As an analyst in Goldman Sachs’ Special Situations Group from 2008-2011, Bastiaan Janmaat had a problem — he faced the daunting task of both compiling and updating spreadsheets containing information on hundreds of private companies. Always a tough task, such an undertaking has become exponentially more difficult with the emergence of the Internet and an attendant explosion in the variety of information sources available to analysts.
While attending Stanford’s Graduate School of Business several years later, Janmaat came into contact with three other Stanford alumni who agreed that his problem was common but potentially solvable. Datafox, incorporated in 2013, represents their best attempt to confront the issue.
Headquartered in the burgeoning South of Market (SoMa) neighborhood of San Francisco, Datafox occupies a former industrial loft shared with another early-stage startup. Though the firm’s workspace only comprises several computer workstations and a conference room, the Spartan furnishings of Datafox’s offices belie the complexity of their product, which is, in a nutshell, a Software as a Service (SaaS) financial analytics tool that tracks and reports on a myriad of private technology firms. Datafox covers private companies at all stages, from multibillion-dollar transportation provider Uber to digital payments company Venmo, providing metrics like employee counts, revenue estimates and user bases.
“It’s predictive intelligence for analysts,” Janmaat explained, describing how the service aims to appeal to a core audience of professionals in banking, investing, business development and corporate development. According to Janmaat, the startup enters a commercial sphere ripe for disruption, as Datafox’s only direct competitor is Dun and Bradstreet, a corporate behemoth and S&P 500 constituent that employs manual data input as opposed to the automated processes that power the Datafox service.
To effectively compete with Dun and Bradstreet and provide a worthwhile alternative to all of those analysts’ spreadsheets, Datafox seeks to harvest the “growing digital footprints” of private technology firms and present those conclusions in a palatable form. The main Datafox interface is fairly clean and intuitive, though it does take some getting used to.
Upon navigating to datafox.co, the user is presented with a home view that provides a running live stream of events (acquisitions, revenue, IPOs, etc.) pertinent to the user’s chosen groups (or “lists”) of companies. There is a search bar at the top of the site that allows for more in-depth study of individual companies. Additionally, there are publicly shared lists of companies that have been curated by the Datafox staff (for instance, Stanford GSB Startups, Enterprise Startups and the like). These lists can serve as proxy representations for entire sectors within the private tech sphere and are one of the service’s most compelling features.
Of course, none of this functionality would be available without the machine-learning and data-collection algorithms that are at the heart of Datafox. The engineering-heavy composition of their team (seven software engineers for two business development employees), reflects the enterprise’s focus on product differentiation through technical superiority. The first three engineers were Janmaat’s co-founders, Mike Dorsey M.S. ‘11 M.B.A. ‘10, Alden Timme B.S. ‘11 M.S. ‘12, a natural language processing specialist, and Ben Trombley ‘07, a former software engineer at Box.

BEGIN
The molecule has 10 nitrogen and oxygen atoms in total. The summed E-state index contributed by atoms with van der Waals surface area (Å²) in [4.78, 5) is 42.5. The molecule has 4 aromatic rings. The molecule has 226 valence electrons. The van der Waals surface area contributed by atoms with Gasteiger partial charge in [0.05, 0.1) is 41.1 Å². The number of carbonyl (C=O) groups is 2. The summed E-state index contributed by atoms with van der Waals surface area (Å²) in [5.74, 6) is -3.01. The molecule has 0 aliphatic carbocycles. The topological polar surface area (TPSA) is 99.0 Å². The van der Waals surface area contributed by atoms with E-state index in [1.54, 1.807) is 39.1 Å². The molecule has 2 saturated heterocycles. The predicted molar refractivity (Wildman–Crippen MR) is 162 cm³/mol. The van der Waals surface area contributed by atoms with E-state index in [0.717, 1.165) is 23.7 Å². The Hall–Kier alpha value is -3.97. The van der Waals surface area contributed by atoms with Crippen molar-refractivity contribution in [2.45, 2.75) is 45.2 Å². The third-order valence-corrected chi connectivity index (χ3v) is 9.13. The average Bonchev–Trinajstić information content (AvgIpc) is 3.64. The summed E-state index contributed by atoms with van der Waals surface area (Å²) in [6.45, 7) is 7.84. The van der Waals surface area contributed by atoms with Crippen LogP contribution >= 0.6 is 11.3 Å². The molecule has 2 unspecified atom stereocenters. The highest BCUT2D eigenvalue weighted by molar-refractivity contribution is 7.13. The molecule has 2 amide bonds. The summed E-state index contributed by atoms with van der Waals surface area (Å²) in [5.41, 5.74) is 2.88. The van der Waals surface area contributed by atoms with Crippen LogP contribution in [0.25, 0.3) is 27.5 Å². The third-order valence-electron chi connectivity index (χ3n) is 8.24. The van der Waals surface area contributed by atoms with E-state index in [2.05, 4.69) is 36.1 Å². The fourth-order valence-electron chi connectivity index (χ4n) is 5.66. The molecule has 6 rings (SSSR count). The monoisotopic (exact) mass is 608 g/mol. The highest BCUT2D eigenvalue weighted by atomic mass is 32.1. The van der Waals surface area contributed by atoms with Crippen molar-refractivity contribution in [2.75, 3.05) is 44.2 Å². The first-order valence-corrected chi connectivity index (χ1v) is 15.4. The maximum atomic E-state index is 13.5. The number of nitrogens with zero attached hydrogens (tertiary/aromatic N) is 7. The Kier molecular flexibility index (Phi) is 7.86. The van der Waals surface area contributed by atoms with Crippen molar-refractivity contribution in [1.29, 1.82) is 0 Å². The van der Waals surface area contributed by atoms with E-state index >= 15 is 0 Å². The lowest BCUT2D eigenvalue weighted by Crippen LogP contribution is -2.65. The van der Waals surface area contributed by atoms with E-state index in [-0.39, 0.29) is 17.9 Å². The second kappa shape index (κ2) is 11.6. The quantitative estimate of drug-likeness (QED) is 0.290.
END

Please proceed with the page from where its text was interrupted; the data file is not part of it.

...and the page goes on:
The team explained that their overall goal is to make Datafox simultaneously close to customers and engineering-driven.
Despite its impressive team and compelling product, Datafox is not without its deficiencies. For instance, one entry on this reporter’s Event Feed stated that Dropbox had attained 500 employees; upon reading the Forbes article from which this estimate was derived, the number turned out to be mostly speculation on the part of the author. Slight shortcomings like this one lend credence to the idea that when compared to the manually compiled databases it is intended to supplant, Datafox offers convenience, though perhaps at the expense of accuracy. However, as the startup refines its software, improvements in this area are all but guaranteed.
For now, Datafox is in public beta, offering three different membership tiers — a limited $49 personal offering, the standard $400/month professional license and a bespoke enterprise solution. According to Janmaat, the firm’s revenue stream continues to grow despite the difficulties inherent in selling to larger banks and corporations. By employing a bottom-up sales strategy, Datafox is attempting to build a critical mass of analysts using their service on personal machines in the hope that the larger corporate structures that employ them will eventually formalize the relationship with Datafox.
Looking toward the future, Janmaat is optimistic, especially about potential broader applications of the Datafox platform. In his eyes, private technology companies are just the beginning, as he foresees Datafox being adapted to cover a wider range of industries. Perhaps most excitingly, Datafox is continuously adding features that complete tasks traditionally executed by analysts, freeing them up for far less tedious work.
You can talk to Cameron at camvdg ‘at’ stanford.edu.